Many other provisions of the bill are outright retreads or subtle re-packaging of provisions proposed without any success during the repeated failure to pass the Employee Free Choice Act (EFCA) last decade.  The treble damages provision, for one, was central to one of EFCA's "three legs." The WAGE Act includes that proposal "on steroids."  Current financial remedies available to the National Labor Relations Board in economic loss cases are primarily designed as "make whole" remedies – to put a wronged employee in the financial position he or she would have been in, absent any unlawful activity causing a loss.  This proposal, purportedly for deterrent effect, would provide an economic windfall via the treble damages provision, not to mention the right to pursue concurrent civil litigation outside the Board.  Because the bill expressly forbids offsetting interim earnings, an employee terminated by an employer may be entitled to three times the amount of his or her compensation from that employer – even if he or she had obtained a higher paying job the next day.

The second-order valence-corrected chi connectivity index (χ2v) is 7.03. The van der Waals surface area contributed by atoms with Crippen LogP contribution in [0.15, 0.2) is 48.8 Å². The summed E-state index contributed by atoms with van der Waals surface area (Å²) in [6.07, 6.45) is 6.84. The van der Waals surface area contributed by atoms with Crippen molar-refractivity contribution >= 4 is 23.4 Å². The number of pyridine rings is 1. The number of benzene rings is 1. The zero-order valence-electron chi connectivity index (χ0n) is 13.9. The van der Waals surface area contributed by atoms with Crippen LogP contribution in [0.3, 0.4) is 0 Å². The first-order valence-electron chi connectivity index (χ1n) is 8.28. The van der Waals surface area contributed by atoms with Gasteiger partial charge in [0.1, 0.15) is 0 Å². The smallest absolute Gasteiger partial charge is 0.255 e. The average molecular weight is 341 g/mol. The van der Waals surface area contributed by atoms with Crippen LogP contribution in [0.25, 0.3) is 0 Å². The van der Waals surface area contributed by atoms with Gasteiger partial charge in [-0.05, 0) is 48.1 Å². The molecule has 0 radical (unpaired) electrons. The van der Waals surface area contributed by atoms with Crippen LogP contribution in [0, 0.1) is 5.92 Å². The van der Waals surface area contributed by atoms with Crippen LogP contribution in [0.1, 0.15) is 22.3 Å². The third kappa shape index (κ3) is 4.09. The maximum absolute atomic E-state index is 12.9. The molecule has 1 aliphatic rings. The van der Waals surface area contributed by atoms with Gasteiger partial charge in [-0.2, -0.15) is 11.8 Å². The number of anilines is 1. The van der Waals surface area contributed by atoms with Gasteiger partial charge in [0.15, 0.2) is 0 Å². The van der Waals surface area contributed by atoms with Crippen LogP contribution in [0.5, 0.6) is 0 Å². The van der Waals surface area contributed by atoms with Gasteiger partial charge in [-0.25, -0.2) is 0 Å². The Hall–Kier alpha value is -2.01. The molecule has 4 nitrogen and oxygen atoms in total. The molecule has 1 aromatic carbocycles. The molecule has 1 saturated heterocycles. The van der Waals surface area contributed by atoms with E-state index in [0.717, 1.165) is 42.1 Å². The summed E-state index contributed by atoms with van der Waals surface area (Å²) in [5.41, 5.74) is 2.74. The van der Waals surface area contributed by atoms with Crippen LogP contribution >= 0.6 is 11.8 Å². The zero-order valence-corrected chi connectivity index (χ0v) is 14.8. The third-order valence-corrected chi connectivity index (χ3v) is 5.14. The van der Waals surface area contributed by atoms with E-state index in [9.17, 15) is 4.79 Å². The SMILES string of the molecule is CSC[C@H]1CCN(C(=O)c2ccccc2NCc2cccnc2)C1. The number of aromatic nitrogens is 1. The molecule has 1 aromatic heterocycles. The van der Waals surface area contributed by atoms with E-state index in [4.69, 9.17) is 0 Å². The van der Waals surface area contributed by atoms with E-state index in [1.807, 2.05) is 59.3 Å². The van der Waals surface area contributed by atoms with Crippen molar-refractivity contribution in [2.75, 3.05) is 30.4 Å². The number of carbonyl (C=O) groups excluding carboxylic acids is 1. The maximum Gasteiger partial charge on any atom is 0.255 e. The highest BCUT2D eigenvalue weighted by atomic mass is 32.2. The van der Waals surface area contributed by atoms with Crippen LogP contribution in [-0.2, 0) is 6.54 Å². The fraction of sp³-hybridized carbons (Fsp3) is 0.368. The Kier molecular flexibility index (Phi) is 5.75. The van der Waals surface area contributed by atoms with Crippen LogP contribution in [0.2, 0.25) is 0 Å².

Of course, the central feature of EFCA was card-check certification – whereby a union would be certified as an exclusive bargaining representative based solely on signatures collected by the union rather than the more accurate reflection of employee support captured in a secret ballot election. The WAGE Act would provide a significant back-door approach to this scheme, by allowing the Board to issue a bargaining order against an employer for any run-of-the-mill election objection.  So long as the union could subsequently prove it had signatures from a majority of employees at some point prior – regardless of how collected – the union could be certified without a re-run election.  For decades, the Board has reserved this type of remedy for only the most egregious examples of employer misconduct during union organizing efforts.  Under this bill, it would become the norm, and allow the Board to force union representation upon employees who have voted against union representation after becoming more informed about the issue.